The Syrian war continues to provide combat experience and regional expertise to Russian military professionals, allowing them to expand their proficiency and improve military decision-making, develop tactical skills, and generally gain significant operational experience in a conflict environment. Reports claim that a total of 63,012 Russian military personnel received combat experience in Syria, including 25,738 ranking officers, 434 generals, and 4,349 artillery and rocket specialists. About 85% of Russian military commanders are said to have gained experience in Syria; they are now once again deployed in Ukraine, alongside other military personnel. Most prominent among them is General Aleksandr Dvornikov, the former commander of the Russian campaign in Syria, who is now leading the invasion of Ukraine.
A sustained wartime economy
An added benefit to Russia’s weapons testing and ongoing conflict has been sustaining a wartime economy. Since Russian intervention in Syria, the CEO of JSC Rosoboronexport, Russia’s state organization for defense-related exports, reported the company signed contracts with 53 countries, worth around $15 billion. This included contracts or talks for such contracts with Saudi Arabia, Qatar, Bahrain, and Niger, countries where Russia’s arms exports were previously limited or nonexistent. Though it is difficult to accurately measure this “marketing” strategy’s effect on existing arms sales, early estimates projected a $7 billion increase, with the lack of transparency around Russian arms sales inevitably presenting obstacles to properly verify these numbers.
In addition to the demonstration of weapons in Syria for export sale, Russian private military companies, such as Wagner, have also tapped into the Syrian market. While playing a crucial role in deploying ground forces, Wagner has exploited the war-torn country to recruit Syrians to serve as mercenaries in other conflicts where it is present, including Libya and the Central African Republic. There are now reports of Syrians being recruited to fight in Ukraine, though there is no evidence on the ground of their deployment. The United Kingdom has also recently sanctioned the group, after it was reportedly tasked with assassinating President Zelenskyy.
In both conflicts, Russian aggression has in effect achieved, or attempts to achieve, the suppression of democracy, disruption of peace, and violation of human dignity. Yet, the parallels between the Syrian and the Ukrainian cases are highly imperfect, with variations across a number of factors, including Russia’s objectives and military involvement, as well as the reactions of the international community and Russia’s domestic population. Still, reflecting on the Syrian case offers insight into ongoing events in Ukraine. It forces the international community and analysts of both conflicts, to re-evaluate Russia’s ongoing intervention in Syria and the international community’s lack of response to it.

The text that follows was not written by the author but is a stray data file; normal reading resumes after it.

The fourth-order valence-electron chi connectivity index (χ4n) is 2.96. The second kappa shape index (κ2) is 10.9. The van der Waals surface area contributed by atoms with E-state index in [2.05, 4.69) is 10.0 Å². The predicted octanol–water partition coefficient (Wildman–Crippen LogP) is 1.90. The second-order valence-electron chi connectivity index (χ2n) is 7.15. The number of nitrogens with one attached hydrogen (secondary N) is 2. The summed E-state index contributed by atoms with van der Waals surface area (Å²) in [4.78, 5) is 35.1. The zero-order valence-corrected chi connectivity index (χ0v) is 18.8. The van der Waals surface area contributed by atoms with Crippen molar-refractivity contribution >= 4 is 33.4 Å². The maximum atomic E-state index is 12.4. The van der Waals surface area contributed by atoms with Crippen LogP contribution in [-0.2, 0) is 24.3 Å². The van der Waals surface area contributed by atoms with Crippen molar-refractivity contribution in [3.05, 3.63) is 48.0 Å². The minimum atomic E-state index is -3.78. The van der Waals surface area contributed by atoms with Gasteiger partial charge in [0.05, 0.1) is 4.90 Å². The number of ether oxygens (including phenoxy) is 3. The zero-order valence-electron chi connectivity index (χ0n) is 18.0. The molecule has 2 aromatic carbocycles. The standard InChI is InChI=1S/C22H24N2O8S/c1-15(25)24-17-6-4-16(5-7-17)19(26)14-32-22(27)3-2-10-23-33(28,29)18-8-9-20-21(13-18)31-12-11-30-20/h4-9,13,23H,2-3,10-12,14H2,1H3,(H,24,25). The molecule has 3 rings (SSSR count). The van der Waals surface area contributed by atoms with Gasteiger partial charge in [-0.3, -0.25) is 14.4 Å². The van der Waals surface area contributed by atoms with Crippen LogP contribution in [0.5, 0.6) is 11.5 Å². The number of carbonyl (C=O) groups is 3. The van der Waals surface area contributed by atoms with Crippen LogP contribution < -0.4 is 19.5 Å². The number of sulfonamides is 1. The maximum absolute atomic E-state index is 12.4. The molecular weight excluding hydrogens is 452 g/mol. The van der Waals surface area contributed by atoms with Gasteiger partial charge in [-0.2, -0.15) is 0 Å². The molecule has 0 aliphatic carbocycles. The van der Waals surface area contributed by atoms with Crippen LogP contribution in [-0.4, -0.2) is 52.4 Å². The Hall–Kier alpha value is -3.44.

Pursuing Assad and Putin’s crimes in Syria
As many argue that Russian aggression would not have been replicated had it been opposed in Syria, we must pose the question: What now? In light of their own tragedy, Syrians have rallied with Ukrainians against a shared aggressor and recognize the potential to achieve a semblance of justice for Syrians should Putin be held accountable for his crimes in Ukraine.
The international community has taken measures to isolate Russia on the world stage through the implementation of sanctions (targeted and otherwise), expulsion from international bodies, and widespread condemnation.The true impact of these measures against Russia in curbing violence are contested, yet it maintains that Russia will not lead normal relations so long as current aggression on Ukraine persists.
As the Syrian conflict continues to offer an insight into the Ukrainian one, atrocities perpetrated by Russia and the Syrian regime have gone largely unpunished. While Putin was not held accountable for Syria, what measures were taken to isolate Assad’s regime are now fading. The war crimes committed by the Syrian state, and enabled by Russia, are occasionally discussed, while others are intentionally covered up as there are continued efforts to normalize and rehabilitate the regime. Only a few weeks after releasing a statement supporting Russia’s invasion of Ukraine, Assad made a historic visit to the UAE, his first visit to an Arab state since 2011, as the regime continues a larger campaign to re-enter the international community. This follows efforts to reintegrate Syria into the Arab League, lift or ease sanctions against the country, and return displaced and refugee populations to regime-controlled areas, often at great risk.
The human costs of the Syrian conflict have already demonstrated the dangers of passivity regarding Putin and Assad’s aggression. Syria should not be viewed as a past conflict by which to predict Russia’s actions. Rather, it should be understood as an ongoing one, with continued, unaddressed, violence toward the Syrian people at the hands of the Assad regime and Russia. As attempts to curb Putin’s aggression in Ukraine continue, so must measures to hold him and Assad accountable for their crimes in Syria be pursued.